• Strengthened the alumni network (“Namma Sabha”): graduates support current students financially, and provide free training and apprenticeships.
  • Utilised 6¼ acres of land for production of basic foodstuffs for use at the residential centre, including orchards and kitchen garden.
  • Explored possibilities for marketing products from skills training activities at the centre – carpentry, bamboo craft, weaving, etc.

Who we helped

The project has supported 502 (238 girls and 264 boys) of the most marginalised and deprived street and working children from the rural and urban areas of Karnataka State. In addition, 160 young people (79 girls and 81 boys) enrolled in and successfully completed their vocational professional training and 98% have been successfully placed as apprentices.


How we helped

CWC offers the children an integrated education model that recognises the importance of high quality academic output, vocational skills, health and nutrition and empowerment. The project teaches children about empowerment, collective participation, democracy, personal safety, gender, sexuality and information management and has helped children overcome anxieties they faced due to past experiences either in schooling or their personal lives. The sessions have been developed into modules that can be transferred for use in mainstream schools.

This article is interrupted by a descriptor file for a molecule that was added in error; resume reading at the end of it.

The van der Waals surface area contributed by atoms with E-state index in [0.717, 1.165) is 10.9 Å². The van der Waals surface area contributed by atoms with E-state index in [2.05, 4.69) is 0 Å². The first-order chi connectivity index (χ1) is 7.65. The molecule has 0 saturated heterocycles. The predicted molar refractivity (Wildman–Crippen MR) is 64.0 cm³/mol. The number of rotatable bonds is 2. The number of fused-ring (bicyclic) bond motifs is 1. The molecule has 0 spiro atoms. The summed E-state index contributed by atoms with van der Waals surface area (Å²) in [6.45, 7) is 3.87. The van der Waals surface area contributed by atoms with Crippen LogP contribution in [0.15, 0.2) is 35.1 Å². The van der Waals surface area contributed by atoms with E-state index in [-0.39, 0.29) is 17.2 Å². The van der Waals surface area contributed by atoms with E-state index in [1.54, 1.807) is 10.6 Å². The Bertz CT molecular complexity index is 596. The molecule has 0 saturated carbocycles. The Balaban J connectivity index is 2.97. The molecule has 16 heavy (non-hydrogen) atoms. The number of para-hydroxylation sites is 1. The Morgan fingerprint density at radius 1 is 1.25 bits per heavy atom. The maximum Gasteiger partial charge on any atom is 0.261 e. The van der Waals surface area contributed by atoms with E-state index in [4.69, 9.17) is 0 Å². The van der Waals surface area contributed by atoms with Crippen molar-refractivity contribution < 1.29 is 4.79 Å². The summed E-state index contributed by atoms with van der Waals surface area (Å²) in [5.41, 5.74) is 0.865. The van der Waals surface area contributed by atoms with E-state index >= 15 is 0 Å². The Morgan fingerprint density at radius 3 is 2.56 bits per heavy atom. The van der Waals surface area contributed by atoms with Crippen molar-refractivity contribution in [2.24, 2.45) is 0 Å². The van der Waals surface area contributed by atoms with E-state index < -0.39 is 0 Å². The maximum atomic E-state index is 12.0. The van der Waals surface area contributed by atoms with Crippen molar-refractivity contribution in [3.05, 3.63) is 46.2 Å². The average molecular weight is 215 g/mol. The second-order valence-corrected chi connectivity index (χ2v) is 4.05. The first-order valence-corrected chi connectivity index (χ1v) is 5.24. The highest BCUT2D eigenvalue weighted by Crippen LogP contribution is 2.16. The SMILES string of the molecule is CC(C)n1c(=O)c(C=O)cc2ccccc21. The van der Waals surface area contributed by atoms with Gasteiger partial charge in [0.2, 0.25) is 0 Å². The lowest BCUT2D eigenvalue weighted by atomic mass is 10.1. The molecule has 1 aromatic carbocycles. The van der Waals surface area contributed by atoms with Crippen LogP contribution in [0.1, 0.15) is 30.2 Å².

The vocational training programme (basic computer, electrical and plumbing, garment making and wood technology) has been recognised as an Accredited Vocational Institution by National Institute of Open Schooling - which is an autonomous institution of Govt. of India. This recognition has given CWC the privilege of granting centre-recognised degrees/diplomas which will enhance the standing of a graduate in the industry. The centre has also been recognised by the local authorities as one of the most appropriate schools to refer children who are in need of care and protection.